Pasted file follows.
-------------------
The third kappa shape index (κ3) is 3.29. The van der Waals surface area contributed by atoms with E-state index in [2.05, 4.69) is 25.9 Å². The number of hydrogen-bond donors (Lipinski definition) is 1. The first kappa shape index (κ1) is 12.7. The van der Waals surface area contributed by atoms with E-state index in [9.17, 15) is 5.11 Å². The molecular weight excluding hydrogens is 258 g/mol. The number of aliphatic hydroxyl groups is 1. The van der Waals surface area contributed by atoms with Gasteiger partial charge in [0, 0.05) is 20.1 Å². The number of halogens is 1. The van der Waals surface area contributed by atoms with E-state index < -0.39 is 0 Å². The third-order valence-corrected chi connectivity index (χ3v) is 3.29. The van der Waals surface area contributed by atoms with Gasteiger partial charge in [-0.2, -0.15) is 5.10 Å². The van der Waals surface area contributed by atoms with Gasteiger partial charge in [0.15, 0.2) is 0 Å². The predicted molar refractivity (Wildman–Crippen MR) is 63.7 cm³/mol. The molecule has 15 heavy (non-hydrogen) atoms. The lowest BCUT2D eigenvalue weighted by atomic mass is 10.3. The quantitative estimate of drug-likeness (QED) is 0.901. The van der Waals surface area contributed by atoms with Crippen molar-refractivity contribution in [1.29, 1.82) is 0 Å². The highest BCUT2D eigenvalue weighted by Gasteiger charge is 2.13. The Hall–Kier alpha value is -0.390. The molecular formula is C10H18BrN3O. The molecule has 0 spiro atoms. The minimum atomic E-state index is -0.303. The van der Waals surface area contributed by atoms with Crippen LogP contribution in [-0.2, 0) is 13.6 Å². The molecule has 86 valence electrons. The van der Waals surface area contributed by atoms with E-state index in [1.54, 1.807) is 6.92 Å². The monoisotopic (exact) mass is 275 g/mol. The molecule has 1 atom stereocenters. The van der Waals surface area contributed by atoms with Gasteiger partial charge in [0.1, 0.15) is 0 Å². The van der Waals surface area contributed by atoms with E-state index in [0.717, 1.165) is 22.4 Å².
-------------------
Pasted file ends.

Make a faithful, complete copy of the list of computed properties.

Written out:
The third kappa shape index (κ3) is 3.29. The van der Waals surface area contributed by atoms with E-state index in [2.05, 4.69) is 25.9 Å². The number of hydrogen-bond donors (Lipinski definition) is 1. The first kappa shape index (κ1) is 12.7. The van der Waals surface area contributed by atoms with E-state index in [9.17, 15) is 5.11 Å². The molecular weight excluding hydrogens is 258 g/mol. The number of aliphatic hydroxyl groups is 1. The van der Waals surface area contributed by atoms with Gasteiger partial charge in [0, 0.05) is 20.1 Å². The number of halogens is 1. The van der Waals surface area contributed by atoms with E-state index < -0.39 is 0 Å². The third-order valence-corrected chi connectivity index (χ3v) is 3.29. The van der Waals surface area contributed by atoms with Gasteiger partial charge in [-0.2, -0.15) is 5.10 Å². The van der Waals surface area contributed by atoms with Gasteiger partial charge in [0.15, 0.2) is 0 Å². The predicted molar refractivity (Wildman–Crippen MR) is 63.7 cm³/mol. The molecule has 15 heavy (non-hydrogen) atoms. The lowest BCUT2D eigenvalue weighted by atomic mass is 10.3. The quantitative estimate of drug-likeness (QED) is 0.901. The van der Waals surface area contributed by atoms with Crippen molar-refractivity contribution in [1.29, 1.82) is 0 Å². The highest BCUT2D eigenvalue weighted by Gasteiger charge is 2.13. The Hall–Kier alpha value is -0.390. The molecular formula is C10H18BrN3O. The molecule has 0 spiro atoms. The minimum atomic E-state index is -0.303. The van der Waals surface area contributed by atoms with Crippen LogP contribution in [-0.2, 0) is 13.6 Å². The molecule has 86 valence electrons. The van der Waals surface area contributed by atoms with E-state index in [1.54, 1.807) is 6.92 Å². The monoisotopic (exact) mass is 275 g/mol. The molecule has 1 atom stereocenters. The van der Waals surface area contributed by atoms with Gasteiger partial charge in [0.1, 0.15) is 0 Å². The van der Waals surface area contributed by atoms with E-state index in [0.717, 1.165) is 22.4 Å².